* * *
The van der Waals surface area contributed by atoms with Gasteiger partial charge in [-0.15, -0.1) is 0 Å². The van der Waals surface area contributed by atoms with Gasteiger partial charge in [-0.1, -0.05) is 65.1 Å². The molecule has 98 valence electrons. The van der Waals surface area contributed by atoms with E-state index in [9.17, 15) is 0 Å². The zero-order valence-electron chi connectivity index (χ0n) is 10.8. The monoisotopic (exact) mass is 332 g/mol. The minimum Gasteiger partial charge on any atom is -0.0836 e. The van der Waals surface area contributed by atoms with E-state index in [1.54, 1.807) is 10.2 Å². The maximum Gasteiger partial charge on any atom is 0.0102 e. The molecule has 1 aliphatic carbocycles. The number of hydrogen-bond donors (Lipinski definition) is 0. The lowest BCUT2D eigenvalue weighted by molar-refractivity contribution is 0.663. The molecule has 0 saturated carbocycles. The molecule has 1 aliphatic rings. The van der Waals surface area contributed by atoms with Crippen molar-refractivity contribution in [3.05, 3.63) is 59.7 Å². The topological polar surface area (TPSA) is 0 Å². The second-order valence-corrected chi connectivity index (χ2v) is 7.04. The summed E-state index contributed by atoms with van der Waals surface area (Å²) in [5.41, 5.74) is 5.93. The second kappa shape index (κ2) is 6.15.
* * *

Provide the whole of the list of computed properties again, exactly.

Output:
The van der Waals surface area contributed by atoms with Gasteiger partial charge in [-0.15, -0.1) is 0 Å². The van der Waals surface area contributed by atoms with Gasteiger partial charge in [-0.1, -0.05) is 65.1 Å². The molecule has 98 valence electrons. The van der Waals surface area contributed by atoms with E-state index in [9.17, 15) is 0 Å². The zero-order valence-electron chi connectivity index (χ0n) is 10.8. The monoisotopic (exact) mass is 332 g/mol. The minimum Gasteiger partial charge on any atom is -0.0836 e. The van der Waals surface area contributed by atoms with E-state index in [1.54, 1.807) is 10.2 Å². The maximum Gasteiger partial charge on any atom is 0.0102 e. The molecule has 1 aliphatic carbocycles. The number of hydrogen-bond donors (Lipinski definition) is 0. The lowest BCUT2D eigenvalue weighted by molar-refractivity contribution is 0.663. The molecule has 0 saturated carbocycles. The molecule has 1 aliphatic rings. The van der Waals surface area contributed by atoms with Crippen molar-refractivity contribution in [3.05, 3.63) is 59.7 Å². The topological polar surface area (TPSA) is 0 Å². The second-order valence-corrected chi connectivity index (χ2v) is 7.04. The summed E-state index contributed by atoms with van der Waals surface area (Å²) in [5.41, 5.74) is 5.93. The second kappa shape index (κ2) is 6.15.